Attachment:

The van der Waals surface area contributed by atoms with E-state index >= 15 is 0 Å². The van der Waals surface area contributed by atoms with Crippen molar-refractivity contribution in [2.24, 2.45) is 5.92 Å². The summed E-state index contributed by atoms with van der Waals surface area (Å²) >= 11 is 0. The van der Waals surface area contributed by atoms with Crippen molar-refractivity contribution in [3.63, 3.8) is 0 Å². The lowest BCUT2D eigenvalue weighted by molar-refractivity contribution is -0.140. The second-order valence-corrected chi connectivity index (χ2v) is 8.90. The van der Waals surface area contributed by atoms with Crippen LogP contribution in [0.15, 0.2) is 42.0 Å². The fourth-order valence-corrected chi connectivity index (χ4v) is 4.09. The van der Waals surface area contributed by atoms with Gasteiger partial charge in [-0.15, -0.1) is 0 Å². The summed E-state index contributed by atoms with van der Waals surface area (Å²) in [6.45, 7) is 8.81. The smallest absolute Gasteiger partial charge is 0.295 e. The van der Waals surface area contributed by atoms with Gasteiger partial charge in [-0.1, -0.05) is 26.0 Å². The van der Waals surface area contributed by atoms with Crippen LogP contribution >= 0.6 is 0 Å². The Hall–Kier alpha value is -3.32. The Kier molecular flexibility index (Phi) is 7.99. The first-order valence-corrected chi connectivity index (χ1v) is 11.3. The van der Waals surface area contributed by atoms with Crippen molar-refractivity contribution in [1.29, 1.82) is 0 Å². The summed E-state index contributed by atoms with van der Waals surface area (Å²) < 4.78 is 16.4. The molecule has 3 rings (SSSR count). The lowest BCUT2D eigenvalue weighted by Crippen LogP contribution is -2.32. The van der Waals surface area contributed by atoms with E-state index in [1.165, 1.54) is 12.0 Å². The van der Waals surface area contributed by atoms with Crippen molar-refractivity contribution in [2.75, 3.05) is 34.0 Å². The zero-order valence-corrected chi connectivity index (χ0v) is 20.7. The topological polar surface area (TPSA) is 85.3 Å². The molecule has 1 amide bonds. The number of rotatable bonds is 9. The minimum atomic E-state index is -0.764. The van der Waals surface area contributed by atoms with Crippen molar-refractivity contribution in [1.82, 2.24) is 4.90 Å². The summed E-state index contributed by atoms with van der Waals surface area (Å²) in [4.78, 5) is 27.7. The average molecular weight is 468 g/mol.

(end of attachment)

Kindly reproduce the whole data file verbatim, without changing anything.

The van der Waals surface area contributed by atoms with E-state index >= 15 is 0 Å². The van der Waals surface area contributed by atoms with Crippen molar-refractivity contribution in [2.24, 2.45) is 5.92 Å². The summed E-state index contributed by atoms with van der Waals surface area (Å²) >= 11 is 0. The van der Waals surface area contributed by atoms with Crippen molar-refractivity contribution in [3.63, 3.8) is 0 Å². The lowest BCUT2D eigenvalue weighted by molar-refractivity contribution is -0.140. The second-order valence-corrected chi connectivity index (χ2v) is 8.90. The van der Waals surface area contributed by atoms with Crippen LogP contribution in [0.15, 0.2) is 42.0 Å². The fourth-order valence-corrected chi connectivity index (χ4v) is 4.09. The van der Waals surface area contributed by atoms with Gasteiger partial charge in [-0.15, -0.1) is 0 Å². The summed E-state index contributed by atoms with van der Waals surface area (Å²) in [6.45, 7) is 8.81. The smallest absolute Gasteiger partial charge is 0.295 e. The van der Waals surface area contributed by atoms with Gasteiger partial charge in [-0.1, -0.05) is 26.0 Å². The van der Waals surface area contributed by atoms with Crippen LogP contribution >= 0.6 is 0 Å². The Hall–Kier alpha value is -3.32. The Kier molecular flexibility index (Phi) is 7.99. The first-order valence-corrected chi connectivity index (χ1v) is 11.3. The van der Waals surface area contributed by atoms with Crippen molar-refractivity contribution in [1.29, 1.82) is 0 Å². The summed E-state index contributed by atoms with van der Waals surface area (Å²) < 4.78 is 16.4. The molecule has 3 rings (SSSR count). The lowest BCUT2D eigenvalue weighted by Crippen LogP contribution is -2.32. The van der Waals surface area contributed by atoms with E-state index in [1.165, 1.54) is 12.0 Å². The van der Waals surface area contributed by atoms with Crippen molar-refractivity contribution in [2.75, 3.05) is 34.0 Å². The zero-order valence-corrected chi connectivity index (χ0v) is 20.7. The topological polar surface area (TPSA) is 85.3 Å². The molecule has 1 amide bonds. The number of rotatable bonds is 9. The minimum atomic E-state index is -0.764. The van der Waals surface area contributed by atoms with Crippen molar-refractivity contribution in [1.82, 2.24) is 4.90 Å². The summed E-state index contributed by atoms with van der Waals surface area (Å²) in [4.78, 5) is 27.7. The average molecular weight is 468 g/mol.